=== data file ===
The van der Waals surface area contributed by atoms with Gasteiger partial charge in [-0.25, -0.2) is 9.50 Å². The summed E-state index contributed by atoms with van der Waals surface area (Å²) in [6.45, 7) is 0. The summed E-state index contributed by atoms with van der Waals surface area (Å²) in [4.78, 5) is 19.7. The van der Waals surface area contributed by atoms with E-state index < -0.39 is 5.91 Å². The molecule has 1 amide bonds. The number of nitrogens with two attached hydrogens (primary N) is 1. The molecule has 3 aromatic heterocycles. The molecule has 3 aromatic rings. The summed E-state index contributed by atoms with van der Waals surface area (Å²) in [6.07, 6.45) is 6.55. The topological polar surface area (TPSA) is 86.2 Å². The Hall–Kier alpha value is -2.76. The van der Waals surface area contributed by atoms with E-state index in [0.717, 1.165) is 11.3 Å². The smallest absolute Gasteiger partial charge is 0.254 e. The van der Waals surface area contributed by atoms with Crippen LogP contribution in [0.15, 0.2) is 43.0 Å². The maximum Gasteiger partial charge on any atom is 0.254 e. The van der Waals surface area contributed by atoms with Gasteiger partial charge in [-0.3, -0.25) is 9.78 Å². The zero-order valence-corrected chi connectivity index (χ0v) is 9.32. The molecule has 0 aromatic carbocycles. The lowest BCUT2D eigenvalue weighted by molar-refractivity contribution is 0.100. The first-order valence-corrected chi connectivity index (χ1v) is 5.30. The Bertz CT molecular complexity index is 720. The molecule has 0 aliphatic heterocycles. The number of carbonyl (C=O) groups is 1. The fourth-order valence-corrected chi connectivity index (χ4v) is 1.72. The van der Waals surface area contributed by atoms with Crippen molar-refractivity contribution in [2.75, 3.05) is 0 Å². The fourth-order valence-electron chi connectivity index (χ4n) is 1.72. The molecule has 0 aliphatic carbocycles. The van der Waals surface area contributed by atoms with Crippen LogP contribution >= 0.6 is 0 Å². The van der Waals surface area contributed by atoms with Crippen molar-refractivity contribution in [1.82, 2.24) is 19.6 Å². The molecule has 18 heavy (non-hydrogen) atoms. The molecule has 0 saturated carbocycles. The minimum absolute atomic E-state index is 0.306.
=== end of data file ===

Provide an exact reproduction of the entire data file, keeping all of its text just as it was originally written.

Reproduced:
The van der Waals surface area contributed by atoms with Gasteiger partial charge in [-0.25, -0.2) is 9.50 Å². The summed E-state index contributed by atoms with van der Waals surface area (Å²) in [6.45, 7) is 0. The summed E-state index contributed by atoms with van der Waals surface area (Å²) in [4.78, 5) is 19.7. The van der Waals surface area contributed by atoms with E-state index < -0.39 is 5.91 Å². The molecule has 1 amide bonds. The number of nitrogens with two attached hydrogens (primary N) is 1. The molecule has 3 aromatic heterocycles. The molecule has 3 aromatic rings. The summed E-state index contributed by atoms with van der Waals surface area (Å²) in [6.07, 6.45) is 6.55. The topological polar surface area (TPSA) is 86.2 Å². The Hall–Kier alpha value is -2.76. The van der Waals surface area contributed by atoms with E-state index in [0.717, 1.165) is 11.3 Å². The smallest absolute Gasteiger partial charge is 0.254 e. The van der Waals surface area contributed by atoms with Crippen LogP contribution in [0.15, 0.2) is 43.0 Å². The maximum Gasteiger partial charge on any atom is 0.254 e. The van der Waals surface area contributed by atoms with Gasteiger partial charge in [-0.3, -0.25) is 9.78 Å². The zero-order valence-corrected chi connectivity index (χ0v) is 9.32. The molecule has 0 aromatic carbocycles. The lowest BCUT2D eigenvalue weighted by molar-refractivity contribution is 0.100. The first-order valence-corrected chi connectivity index (χ1v) is 5.30. The Bertz CT molecular complexity index is 720. The molecule has 0 aliphatic heterocycles. The number of carbonyl (C=O) groups is 1. The fourth-order valence-corrected chi connectivity index (χ4v) is 1.72. The van der Waals surface area contributed by atoms with Crippen molar-refractivity contribution in [2.75, 3.05) is 0 Å². The fourth-order valence-electron chi connectivity index (χ4n) is 1.72. The molecule has 0 aliphatic carbocycles. The van der Waals surface area contributed by atoms with Crippen LogP contribution >= 0.6 is 0 Å². The van der Waals surface area contributed by atoms with Crippen molar-refractivity contribution in [1.82, 2.24) is 19.6 Å². The molecule has 18 heavy (non-hydrogen) atoms. The molecule has 0 saturated carbocycles. The minimum absolute atomic E-state index is 0.306.